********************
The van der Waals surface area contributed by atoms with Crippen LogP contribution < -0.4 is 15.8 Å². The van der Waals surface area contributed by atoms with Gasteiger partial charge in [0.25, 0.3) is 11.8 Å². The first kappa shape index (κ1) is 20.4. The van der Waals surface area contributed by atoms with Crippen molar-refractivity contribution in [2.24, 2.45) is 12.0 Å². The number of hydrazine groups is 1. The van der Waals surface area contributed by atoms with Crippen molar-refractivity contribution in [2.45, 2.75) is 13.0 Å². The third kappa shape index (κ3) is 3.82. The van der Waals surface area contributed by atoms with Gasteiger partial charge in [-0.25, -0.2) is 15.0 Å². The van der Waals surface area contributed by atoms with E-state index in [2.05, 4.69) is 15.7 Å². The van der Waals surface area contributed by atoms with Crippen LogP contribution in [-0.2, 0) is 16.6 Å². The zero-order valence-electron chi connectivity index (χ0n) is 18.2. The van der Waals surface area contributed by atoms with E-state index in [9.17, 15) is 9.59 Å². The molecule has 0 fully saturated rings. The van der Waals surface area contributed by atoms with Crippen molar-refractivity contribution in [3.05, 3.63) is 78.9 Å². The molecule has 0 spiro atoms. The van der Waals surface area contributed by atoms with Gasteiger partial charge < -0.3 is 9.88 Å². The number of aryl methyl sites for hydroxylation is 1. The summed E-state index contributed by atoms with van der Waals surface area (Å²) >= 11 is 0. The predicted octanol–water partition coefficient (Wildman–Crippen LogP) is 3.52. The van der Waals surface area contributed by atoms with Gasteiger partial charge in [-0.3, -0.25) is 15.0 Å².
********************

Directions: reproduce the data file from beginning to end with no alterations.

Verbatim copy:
The van der Waals surface area contributed by atoms with Crippen LogP contribution < -0.4 is 15.8 Å². The van der Waals surface area contributed by atoms with Gasteiger partial charge in [0.25, 0.3) is 11.8 Å². The first kappa shape index (κ1) is 20.4. The van der Waals surface area contributed by atoms with Crippen molar-refractivity contribution in [2.24, 2.45) is 12.0 Å². The number of hydrazine groups is 1. The van der Waals surface area contributed by atoms with Crippen molar-refractivity contribution in [2.45, 2.75) is 13.0 Å². The third kappa shape index (κ3) is 3.82. The van der Waals surface area contributed by atoms with Gasteiger partial charge in [-0.25, -0.2) is 15.0 Å². The van der Waals surface area contributed by atoms with E-state index in [2.05, 4.69) is 15.7 Å². The van der Waals surface area contributed by atoms with Crippen LogP contribution in [-0.2, 0) is 16.6 Å². The zero-order valence-electron chi connectivity index (χ0n) is 18.2. The van der Waals surface area contributed by atoms with E-state index in [9.17, 15) is 9.59 Å². The molecule has 0 fully saturated rings. The van der Waals surface area contributed by atoms with Crippen molar-refractivity contribution in [3.05, 3.63) is 78.9 Å². The molecule has 0 spiro atoms. The van der Waals surface area contributed by atoms with Gasteiger partial charge < -0.3 is 9.88 Å². The number of aryl methyl sites for hydroxylation is 1. The summed E-state index contributed by atoms with van der Waals surface area (Å²) >= 11 is 0. The predicted octanol–water partition coefficient (Wildman–Crippen LogP) is 3.52. The van der Waals surface area contributed by atoms with Gasteiger partial charge in [-0.3, -0.25) is 15.0 Å².